-- U.K. Prime Minister Theresa May will be the first foreign leader to meet U.S. President Donald Trump when the two leaders convene for talks in the White House on Friday.
May’s status as the first leader to meet the new president is testament to the enduring "special relationship" between the U.S. and the U.K. But despite historically good relations between presidents and prime ministers, there are some potentially significant differences that could arise during their meeting.
President Trump’s comments about women, Mexicans, Muslims, NATO and his protectionist "America First" rhetoric have made the optics of this meeting tricky for May back home. The meeting is coming just days after Trump controversially advocated the resurrection of enhanced interrogation techniques like waterboarding. May has had to make explicit the U.K.’s position in response, saying her government did not "sanction" torture and would maintain that position.
So, this is not just a normal meeting of new leaders from an old alliance but a significant moment for both of them and their countries. As Leslie Vinjamuri, an associate fellow of the U.S. and the Americas program at Chatham House, pointed out, "We can't actually underestimate the symbolic significance of this visit and what it will signal to many different communities of people across the West and beyond and to states in Europe."
The 'Special Relationship'
The "special relationship" has been at the heart of the diplomatic engagement between U.S. and the U.K. since World War II.
Churchill and Roosevelt, Maggie and Ronnie, Tony and George have together been incredibly influential. The presidents and prime ministers’ personal chemistry (and political sympathies) has had global significance at key moments in modern history -- World War II, the end of the Cold War and the invasion of Iraq, were all formed in the crucible of the "special relationship." So, a lot is at stake when a new U.S. president and U.K. prime minister meet for the first time.
In the case of Trump and May, two very different personalities are about to come face-to-face.
For many, NATO is the single biggest strategic issue at stake. Trump has declared NATO obsolete and accused some of its European members of not contributing enough resources to the organization.
His comments have been perceived as a threat to the viability of an organization that has served as a bulwark against Russia during the Cold War and what many argue has kept global peace for 70 years. May will need to clarify what precisely Trump meant by his comments, according to Rifkind.
Undermining NATO is a red line for May. But, as Vinjamuri pointed out, also an opportunity.
"Making sure that NATO remains essential and affirming Britain's role in securing America's commitment to NATO is crucial," she said. "It puts Britain at the center of that trans-Atlantic alliance. If Theresa May can demonstrate that she's the critical partner in affirming America's commitment to European security, that's a real bonus for her."
Global free trade is perhaps an area where there is the most common ground and interest. May is very keen to show that there is life for the U.K. after Brexit, and a nod to a free trade deal with the U.S. would mean a great deal domestically.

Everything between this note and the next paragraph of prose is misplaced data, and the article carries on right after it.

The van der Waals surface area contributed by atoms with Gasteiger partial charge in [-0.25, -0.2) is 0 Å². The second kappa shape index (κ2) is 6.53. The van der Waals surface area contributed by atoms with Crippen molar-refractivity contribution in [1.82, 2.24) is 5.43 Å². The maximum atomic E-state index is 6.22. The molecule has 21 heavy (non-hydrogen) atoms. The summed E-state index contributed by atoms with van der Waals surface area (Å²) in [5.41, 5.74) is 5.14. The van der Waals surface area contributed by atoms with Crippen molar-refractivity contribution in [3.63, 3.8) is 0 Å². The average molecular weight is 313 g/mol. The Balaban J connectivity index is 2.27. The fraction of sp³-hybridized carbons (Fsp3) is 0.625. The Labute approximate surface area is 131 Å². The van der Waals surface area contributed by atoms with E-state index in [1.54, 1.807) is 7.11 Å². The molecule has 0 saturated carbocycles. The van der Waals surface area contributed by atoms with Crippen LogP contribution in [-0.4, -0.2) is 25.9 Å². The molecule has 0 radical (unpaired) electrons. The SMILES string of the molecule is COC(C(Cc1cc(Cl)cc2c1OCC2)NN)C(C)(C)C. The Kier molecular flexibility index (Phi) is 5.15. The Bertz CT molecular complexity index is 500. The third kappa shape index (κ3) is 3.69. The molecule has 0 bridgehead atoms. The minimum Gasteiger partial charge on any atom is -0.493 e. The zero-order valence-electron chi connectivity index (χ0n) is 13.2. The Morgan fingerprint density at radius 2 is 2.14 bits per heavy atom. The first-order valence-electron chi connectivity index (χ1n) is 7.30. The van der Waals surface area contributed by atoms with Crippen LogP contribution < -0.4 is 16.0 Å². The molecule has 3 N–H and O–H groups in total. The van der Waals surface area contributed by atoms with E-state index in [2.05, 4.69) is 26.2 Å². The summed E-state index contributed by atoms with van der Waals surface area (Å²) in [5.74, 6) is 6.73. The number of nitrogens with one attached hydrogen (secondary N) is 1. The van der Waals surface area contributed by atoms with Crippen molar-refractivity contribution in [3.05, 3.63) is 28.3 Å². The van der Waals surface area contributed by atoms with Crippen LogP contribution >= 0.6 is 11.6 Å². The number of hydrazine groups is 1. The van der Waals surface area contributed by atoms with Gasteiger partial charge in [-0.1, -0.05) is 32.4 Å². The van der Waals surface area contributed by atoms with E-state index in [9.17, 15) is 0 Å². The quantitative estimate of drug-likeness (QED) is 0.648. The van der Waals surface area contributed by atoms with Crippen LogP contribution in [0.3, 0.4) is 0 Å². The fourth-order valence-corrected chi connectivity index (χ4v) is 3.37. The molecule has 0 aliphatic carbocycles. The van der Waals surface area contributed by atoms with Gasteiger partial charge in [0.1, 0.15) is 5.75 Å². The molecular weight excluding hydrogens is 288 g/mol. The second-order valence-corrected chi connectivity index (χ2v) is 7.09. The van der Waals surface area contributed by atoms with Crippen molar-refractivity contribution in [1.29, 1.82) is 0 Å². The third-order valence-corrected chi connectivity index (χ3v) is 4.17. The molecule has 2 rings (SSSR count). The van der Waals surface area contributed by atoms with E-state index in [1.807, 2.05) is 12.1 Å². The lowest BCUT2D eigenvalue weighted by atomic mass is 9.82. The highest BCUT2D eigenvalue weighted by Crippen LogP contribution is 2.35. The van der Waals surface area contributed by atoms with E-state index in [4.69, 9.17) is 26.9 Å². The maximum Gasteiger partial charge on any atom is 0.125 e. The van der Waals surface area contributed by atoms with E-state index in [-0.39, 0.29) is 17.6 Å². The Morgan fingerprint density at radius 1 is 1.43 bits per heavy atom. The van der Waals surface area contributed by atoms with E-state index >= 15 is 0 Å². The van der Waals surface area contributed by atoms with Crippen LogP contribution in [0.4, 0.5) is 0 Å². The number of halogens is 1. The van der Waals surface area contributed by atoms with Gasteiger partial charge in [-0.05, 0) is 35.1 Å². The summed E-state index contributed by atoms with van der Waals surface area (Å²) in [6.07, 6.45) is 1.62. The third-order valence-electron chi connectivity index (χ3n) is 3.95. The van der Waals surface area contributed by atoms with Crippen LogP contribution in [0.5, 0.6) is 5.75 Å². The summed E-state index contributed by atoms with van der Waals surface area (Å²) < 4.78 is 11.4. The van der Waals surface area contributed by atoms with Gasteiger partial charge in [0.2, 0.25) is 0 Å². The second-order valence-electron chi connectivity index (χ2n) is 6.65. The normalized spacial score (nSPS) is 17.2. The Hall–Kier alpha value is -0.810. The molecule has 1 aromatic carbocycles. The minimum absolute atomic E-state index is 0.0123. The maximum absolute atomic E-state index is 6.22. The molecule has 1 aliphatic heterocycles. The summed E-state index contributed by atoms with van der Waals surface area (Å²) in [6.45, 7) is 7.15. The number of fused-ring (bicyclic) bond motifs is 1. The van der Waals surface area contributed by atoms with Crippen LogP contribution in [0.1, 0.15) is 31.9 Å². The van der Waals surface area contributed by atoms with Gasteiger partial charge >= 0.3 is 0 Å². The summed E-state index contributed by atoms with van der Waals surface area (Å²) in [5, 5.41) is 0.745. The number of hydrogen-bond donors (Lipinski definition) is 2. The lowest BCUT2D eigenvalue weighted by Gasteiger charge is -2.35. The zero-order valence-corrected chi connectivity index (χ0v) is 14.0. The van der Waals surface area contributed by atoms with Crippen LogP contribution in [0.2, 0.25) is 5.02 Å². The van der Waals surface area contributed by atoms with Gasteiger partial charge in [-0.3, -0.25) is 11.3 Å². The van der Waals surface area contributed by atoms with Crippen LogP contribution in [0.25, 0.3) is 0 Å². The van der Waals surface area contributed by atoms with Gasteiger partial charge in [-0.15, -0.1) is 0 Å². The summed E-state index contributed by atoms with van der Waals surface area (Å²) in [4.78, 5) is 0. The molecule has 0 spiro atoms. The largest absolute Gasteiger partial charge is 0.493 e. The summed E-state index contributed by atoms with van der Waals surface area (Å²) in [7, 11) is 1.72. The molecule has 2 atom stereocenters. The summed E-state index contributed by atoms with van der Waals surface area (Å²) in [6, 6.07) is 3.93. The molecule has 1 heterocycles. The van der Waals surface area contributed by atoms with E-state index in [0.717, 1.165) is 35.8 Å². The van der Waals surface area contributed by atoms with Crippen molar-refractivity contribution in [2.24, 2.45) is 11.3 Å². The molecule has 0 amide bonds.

Trump has made lots of protectionist noises over "unfair" trade agreements and took the U.S. out of the Trans-Pacific Partnership at the stroke of a pen this week. But he could nonetheless go a long way toward redressing the balance by indicating he’s open to new free trade agreements by setting in motion an agreement with the U.K.
In some ways, this is the most controversial issue for May. Ahead of her meeting with Trump, May was already facing questions about how she would respond to the U.S. leader’s previous controversial statements about women. In an interview with the BBC, May said that she would be making "a big statement about the role of women" by meeting with Trump and negotiating with him on equal footing.
However, the optics of the visit could still be problematic for May, according to Vinjamuri.
"The prime minister needs to find a way to make it clear that partnering with the Americans doesn't mean condoning the racist or sexist or xenophobic rhetoric that comes from the administration because it doesn't reflect Britain's values," she said. "People will certainly be watching to see to what extent the president is challenged and the extent to which he tones that rhetoric down."
Trump and May’s meeting comes just days after the White House confirmed that they are in the "beginning stages" of moving the U.S. embassy in Israel from Tel Aviv to Jerusalem. The move would be a major departure from decades of U.S. policy on the status of Jerusalem and could be one of a few looming rifts on Middle East policy between the U.S. and the U.K.
Among the most significant of these is the status of the Iran nuclear deal, which Trump has been critical of, and U.S. involvement in the war in Syria.
On Syria, there is real concern that Trump’s focus is the war against ISIS and will sit back and, as von Hippel put it, say to Putin, "'Go ahead and continue what you are doing in Syria.’ Finish off the place basically."
This is a problem for May, who is very critical of Russia’s involvement in Syria and also needs to address the refugee crisis in Europe, driven in no small part by the war in Syria.
However, the biggest area of disagreement is likely to be the Iran nuclear deal, of which the U.K. is a strong supporter and Trump a vocal critic.
Ultimately, both Trump and May stand to gain from this visit if no visible fractures emerge. At the very least, according to Rifkind, "It would certainly make a change if [Trump] was able to say, 'Well, here is a very important international partner with whom I have good relations.'"